A remote collaborative care program for patients with depression living in rural areas: Open-label trial

Graciela Rojas, Viviana Guajardo, Pablo Martínez*, Ariel Castro, Rosemarie Fritsch, Markus Moessner, Stephanie Bauer

*Corresponding author for this work

Research output: Contribution to journalArticlepeer-review

8 Scopus citations

Abstract

Background: In the treatment of depression, primary care teams have an essential role, but they are most effective when inserted into a collaborative care model for disease management. In rural areas, the shortage of specialized mental health resources may hamper management of depressed patients. Objective: The aim was to test the feasibility, acceptability, and effectiveness of a remote collaborative care program for patients with depression living in rural areas. Methods: In a nonrandomized, open-label (blinded outcome assessor), two-arm clinical trial, physicians from 15 rural community hospitals recruited 250 patients aged 18 to 70 years with a major depressive episode (DSM-IV criteria). Patients were assigned to the remote collaborative care program (n=111) or to usual care (n=139). The remote collaborative care program used Web-based shared clinical records between rural primary care teams and a specialized/centralized mental health team, telephone monitoring of patients, and remote supervision by psychiatrists through the Web-based shared clinical records and/or telephone. Depressive symptoms, health-related quality of life, service use, and patient satisfaction were measured 3 and 6 months after baseline assessment. Results: Six-month follow-up assessments were completed by 84.4% (221/250) of patients. The remote collaborative care program achieved higher user satisfaction (odds ratio [OR] 1.94, 95% CI 1.25-3.00) and better treatment adherence rates (OR 1.81, 95% CI 1.02-3.19) at 6 months compared to usual care. There were no statically significant differences in depressive symptoms between the remote collaborative care program and usual care. Significant differences between groups in favor of remote collaborative care program were observed at 3 months for mental health-related quality of life (beta 3.11, 95% CI 0.19-6.02). Conclusions: Higher rates of treatment adherence in the remote collaborative care program suggest that technology-assisted interventions may help rural primary care teams in the management of depressive patients. Future cost-effectiveness studies are needed. Trial Registration: Clinicaltrials.gov NCT02200367; https://clinicaltrials.gov/ct2/show/NCT02200367 (Archived by WebCite at http://www.webcitation.org/6xtZ7OijZ).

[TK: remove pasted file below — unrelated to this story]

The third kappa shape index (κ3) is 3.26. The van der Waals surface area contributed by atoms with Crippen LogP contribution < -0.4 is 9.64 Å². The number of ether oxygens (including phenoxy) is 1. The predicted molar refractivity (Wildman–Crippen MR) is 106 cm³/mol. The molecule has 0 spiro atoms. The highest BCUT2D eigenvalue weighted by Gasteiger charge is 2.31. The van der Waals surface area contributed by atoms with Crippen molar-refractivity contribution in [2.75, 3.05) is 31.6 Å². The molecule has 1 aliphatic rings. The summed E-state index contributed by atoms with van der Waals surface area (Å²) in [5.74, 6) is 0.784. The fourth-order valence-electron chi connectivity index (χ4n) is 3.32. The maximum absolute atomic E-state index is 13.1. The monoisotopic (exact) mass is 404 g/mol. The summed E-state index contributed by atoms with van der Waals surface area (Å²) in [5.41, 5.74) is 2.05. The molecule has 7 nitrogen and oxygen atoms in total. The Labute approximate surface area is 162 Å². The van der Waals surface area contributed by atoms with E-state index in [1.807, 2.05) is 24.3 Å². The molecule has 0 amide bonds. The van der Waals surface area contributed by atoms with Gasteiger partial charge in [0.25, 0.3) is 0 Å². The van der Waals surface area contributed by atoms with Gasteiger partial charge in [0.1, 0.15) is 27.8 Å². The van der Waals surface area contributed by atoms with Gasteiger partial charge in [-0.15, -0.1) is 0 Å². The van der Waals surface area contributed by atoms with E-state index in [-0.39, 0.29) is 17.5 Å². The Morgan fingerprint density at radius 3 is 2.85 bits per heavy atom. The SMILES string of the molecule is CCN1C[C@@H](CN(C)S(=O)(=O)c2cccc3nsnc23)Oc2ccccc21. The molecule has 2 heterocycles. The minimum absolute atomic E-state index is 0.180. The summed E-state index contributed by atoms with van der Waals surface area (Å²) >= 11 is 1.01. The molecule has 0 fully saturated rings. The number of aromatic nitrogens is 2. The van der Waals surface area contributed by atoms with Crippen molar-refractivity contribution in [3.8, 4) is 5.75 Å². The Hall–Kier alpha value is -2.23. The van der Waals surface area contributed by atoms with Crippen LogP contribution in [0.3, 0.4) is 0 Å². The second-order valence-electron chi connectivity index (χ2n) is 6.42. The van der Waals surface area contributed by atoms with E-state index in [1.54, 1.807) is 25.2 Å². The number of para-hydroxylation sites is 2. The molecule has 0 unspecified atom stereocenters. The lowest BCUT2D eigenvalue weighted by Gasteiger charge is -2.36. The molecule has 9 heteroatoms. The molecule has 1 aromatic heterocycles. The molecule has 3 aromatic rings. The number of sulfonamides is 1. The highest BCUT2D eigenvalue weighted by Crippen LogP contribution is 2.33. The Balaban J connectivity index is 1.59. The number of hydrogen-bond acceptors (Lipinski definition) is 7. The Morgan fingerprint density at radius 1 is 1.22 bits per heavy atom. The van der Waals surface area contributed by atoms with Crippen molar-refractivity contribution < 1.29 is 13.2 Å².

Original languageEnglish
Article numbere158
JournalJournal of Medical Internet Research
Volume20
Issue number4
DOIs
StatePublished - Apr 2018

Bibliographical note

Funding Information:
This study received support from the Innovation Fund for Competitiveness (FIC), part of the Ministry of Economy, Development, and Tourism, through the Millennium Scientific Initiative, Project IS130005, and the Project PII20150035 of the National Commission for Scientific and Technological Research (CONICYT). The authors wish to thank all those who participated in this study: municipal health departments, primary health care centers, and users.

Funding Information:
This study was funded by the National Scientific and Technological Fund (FONDECYT), through project number 1100205. FONDECYT had no influence on the design of the study; it was not involved in the data collection, analysis, or interpretation processes nor did it participate in the preparation, review, or approval of the manuscript.

Publisher Copyright:
© Graciela Rojas, Viviana Guajardo, Pablo Martínez, Ariel Castro, Rosemarie Fritsch, Markus Moessner, Stephanie Bauer.

Keywords

  • Depression
  • Medically underserved area
  • Primary health care
  • Rural health care
  • Telemedicine

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